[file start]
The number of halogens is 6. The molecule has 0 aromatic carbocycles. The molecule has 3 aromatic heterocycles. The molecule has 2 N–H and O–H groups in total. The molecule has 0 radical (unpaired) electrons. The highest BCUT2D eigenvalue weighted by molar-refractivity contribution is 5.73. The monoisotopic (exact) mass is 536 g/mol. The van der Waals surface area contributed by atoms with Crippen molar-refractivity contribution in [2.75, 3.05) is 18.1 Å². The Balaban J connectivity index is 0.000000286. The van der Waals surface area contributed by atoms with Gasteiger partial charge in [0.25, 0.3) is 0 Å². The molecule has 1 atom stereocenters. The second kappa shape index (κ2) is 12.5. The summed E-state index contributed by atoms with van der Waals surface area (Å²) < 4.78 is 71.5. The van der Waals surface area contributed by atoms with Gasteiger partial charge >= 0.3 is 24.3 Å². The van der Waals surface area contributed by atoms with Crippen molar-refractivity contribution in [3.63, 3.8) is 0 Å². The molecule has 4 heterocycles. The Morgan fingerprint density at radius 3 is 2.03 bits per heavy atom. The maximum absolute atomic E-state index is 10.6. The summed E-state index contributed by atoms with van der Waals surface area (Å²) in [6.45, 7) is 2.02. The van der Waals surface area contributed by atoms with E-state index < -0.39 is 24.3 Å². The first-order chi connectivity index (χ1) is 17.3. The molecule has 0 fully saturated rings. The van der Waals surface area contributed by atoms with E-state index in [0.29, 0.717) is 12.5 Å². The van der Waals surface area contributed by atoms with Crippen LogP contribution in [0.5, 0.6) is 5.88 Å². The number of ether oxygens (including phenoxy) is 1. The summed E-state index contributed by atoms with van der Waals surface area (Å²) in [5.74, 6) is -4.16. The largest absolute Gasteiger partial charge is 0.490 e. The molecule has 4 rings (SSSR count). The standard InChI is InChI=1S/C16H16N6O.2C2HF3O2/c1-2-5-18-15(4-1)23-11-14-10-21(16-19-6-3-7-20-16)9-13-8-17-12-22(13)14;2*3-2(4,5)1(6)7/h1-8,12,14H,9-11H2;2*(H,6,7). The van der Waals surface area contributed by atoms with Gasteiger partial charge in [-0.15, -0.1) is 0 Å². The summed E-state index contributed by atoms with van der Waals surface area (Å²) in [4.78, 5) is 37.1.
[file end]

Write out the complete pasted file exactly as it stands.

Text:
The number of halogens is 6. The molecule has 0 aromatic carbocycles. The molecule has 3 aromatic heterocycles. The molecule has 2 N–H and O–H groups in total. The molecule has 0 radical (unpaired) electrons. The highest BCUT2D eigenvalue weighted by molar-refractivity contribution is 5.73. The monoisotopic (exact) mass is 536 g/mol. The van der Waals surface area contributed by atoms with Crippen molar-refractivity contribution in [2.75, 3.05) is 18.1 Å². The Balaban J connectivity index is 0.000000286. The van der Waals surface area contributed by atoms with Gasteiger partial charge in [0.25, 0.3) is 0 Å². The molecule has 1 atom stereocenters. The second kappa shape index (κ2) is 12.5. The summed E-state index contributed by atoms with van der Waals surface area (Å²) < 4.78 is 71.5. The van der Waals surface area contributed by atoms with Gasteiger partial charge >= 0.3 is 24.3 Å². The van der Waals surface area contributed by atoms with Crippen molar-refractivity contribution in [3.63, 3.8) is 0 Å². The molecule has 4 heterocycles. The Morgan fingerprint density at radius 3 is 2.03 bits per heavy atom. The maximum absolute atomic E-state index is 10.6. The summed E-state index contributed by atoms with van der Waals surface area (Å²) in [6.45, 7) is 2.02. The van der Waals surface area contributed by atoms with E-state index < -0.39 is 24.3 Å². The first-order chi connectivity index (χ1) is 17.3. The molecule has 0 fully saturated rings. The van der Waals surface area contributed by atoms with E-state index in [0.29, 0.717) is 12.5 Å². The van der Waals surface area contributed by atoms with Crippen LogP contribution in [0.5, 0.6) is 5.88 Å². The number of ether oxygens (including phenoxy) is 1. The summed E-state index contributed by atoms with van der Waals surface area (Å²) in [5.74, 6) is -4.16. The largest absolute Gasteiger partial charge is 0.490 e. The molecule has 4 rings (SSSR count). The standard InChI is InChI=1S/C16H16N6O.2C2HF3O2/c1-2-5-18-15(4-1)23-11-14-10-21(16-19-6-3-7-20-16)9-13-8-17-12-22(13)14;2*3-2(4,5)1(6)7/h1-8,12,14H,9-11H2;2*(H,6,7). The van der Waals surface area contributed by atoms with Gasteiger partial charge in [-0.15, -0.1) is 0 Å². The summed E-state index contributed by atoms with van der Waals surface area (Å²) in [4.78, 5) is 37.1.